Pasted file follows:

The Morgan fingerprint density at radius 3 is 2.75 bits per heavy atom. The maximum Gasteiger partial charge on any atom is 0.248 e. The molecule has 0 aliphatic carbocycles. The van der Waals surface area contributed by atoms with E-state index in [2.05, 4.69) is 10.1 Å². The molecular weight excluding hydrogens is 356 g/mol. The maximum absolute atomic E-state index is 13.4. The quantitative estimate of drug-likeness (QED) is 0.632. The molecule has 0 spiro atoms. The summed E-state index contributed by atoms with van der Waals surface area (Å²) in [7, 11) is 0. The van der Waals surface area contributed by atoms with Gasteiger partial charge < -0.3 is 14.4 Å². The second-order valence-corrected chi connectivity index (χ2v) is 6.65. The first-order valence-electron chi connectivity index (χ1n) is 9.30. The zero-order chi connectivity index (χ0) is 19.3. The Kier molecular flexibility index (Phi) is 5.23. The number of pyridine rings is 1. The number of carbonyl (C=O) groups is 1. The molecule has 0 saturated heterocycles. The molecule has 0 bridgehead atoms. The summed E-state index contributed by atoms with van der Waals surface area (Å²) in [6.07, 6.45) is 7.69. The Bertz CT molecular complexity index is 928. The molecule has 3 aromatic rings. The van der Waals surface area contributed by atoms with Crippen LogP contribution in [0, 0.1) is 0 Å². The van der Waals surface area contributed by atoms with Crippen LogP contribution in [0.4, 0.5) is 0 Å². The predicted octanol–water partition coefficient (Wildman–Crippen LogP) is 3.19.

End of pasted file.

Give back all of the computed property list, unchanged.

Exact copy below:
The Morgan fingerprint density at radius 3 is 2.75 bits per heavy atom. The maximum Gasteiger partial charge on any atom is 0.248 e. The molecule has 0 aliphatic carbocycles. The van der Waals surface area contributed by atoms with E-state index in [2.05, 4.69) is 10.1 Å². The molecular weight excluding hydrogens is 356 g/mol. The maximum absolute atomic E-state index is 13.4. The quantitative estimate of drug-likeness (QED) is 0.632. The molecule has 0 spiro atoms. The summed E-state index contributed by atoms with van der Waals surface area (Å²) in [7, 11) is 0. The van der Waals surface area contributed by atoms with Gasteiger partial charge < -0.3 is 14.4 Å². The second-order valence-corrected chi connectivity index (χ2v) is 6.65. The first-order valence-electron chi connectivity index (χ1n) is 9.30. The zero-order chi connectivity index (χ0) is 19.3. The Kier molecular flexibility index (Phi) is 5.23. The number of pyridine rings is 1. The number of carbonyl (C=O) groups is 1. The molecule has 0 saturated heterocycles. The molecule has 0 bridgehead atoms. The summed E-state index contributed by atoms with van der Waals surface area (Å²) in [6.07, 6.45) is 7.69. The Bertz CT molecular complexity index is 928. The molecule has 3 aromatic rings. The van der Waals surface area contributed by atoms with Crippen LogP contribution in [0, 0.1) is 0 Å². The van der Waals surface area contributed by atoms with Crippen LogP contribution in [0.4, 0.5) is 0 Å². The predicted octanol–water partition coefficient (Wildman–Crippen LogP) is 3.19.